What would I report back to my boss? 

"The whitepaper seems to be popular among our existing email database, but isn't bringing in new leads.  We need to explore ways to spread the word more if our objective is demand gen".  If I had just looked at the number of downloads (goal completions) in absolute, I would have come to the conclusion that "this was awesome content!" … and we would have just kept doing what we were doing.

Once you analyze each landing page form or piece of content to this level of detail, it's easier to see where visitors are getting “stuck” or dropping off in the goal conversion funnel; from there, you can determine where and how to better situate and optimize your content – or at least think about what to test.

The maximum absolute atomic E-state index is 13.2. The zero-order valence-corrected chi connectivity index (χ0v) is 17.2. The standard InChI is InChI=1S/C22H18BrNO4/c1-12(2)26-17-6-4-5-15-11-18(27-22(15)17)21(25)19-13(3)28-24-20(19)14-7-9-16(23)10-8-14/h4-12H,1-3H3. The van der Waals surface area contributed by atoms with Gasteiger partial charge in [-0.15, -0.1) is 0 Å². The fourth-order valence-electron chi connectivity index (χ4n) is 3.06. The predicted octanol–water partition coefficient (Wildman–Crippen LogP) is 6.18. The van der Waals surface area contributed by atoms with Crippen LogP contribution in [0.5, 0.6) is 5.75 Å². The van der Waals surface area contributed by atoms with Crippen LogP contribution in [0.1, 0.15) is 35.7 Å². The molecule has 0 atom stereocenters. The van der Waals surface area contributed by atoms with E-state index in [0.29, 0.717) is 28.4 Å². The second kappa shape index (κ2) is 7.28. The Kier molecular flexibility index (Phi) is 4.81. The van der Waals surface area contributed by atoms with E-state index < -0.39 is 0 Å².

Websites with a lot of content will inevitably pose more of a challenge.  To make analyses more manageable, well-known analytics guru Avinash Kaushik recommends grouping content by site section or category rather than looking individually at each whitepaper, blog post, etc.: http://www.kaushik.net/avinash/amazing-bar-charts-content-consumption-share-of-search/

Once you're able to pinpoint what’s working well and what's not, (and where, and for who!) ideally you'll see an increase in traffic, engagement levels and conversion rates as you make adjustments, test and optimize for your target audience.

What type of content is performing best on your website?  Where is it located?  How are you measuring and evaluating it?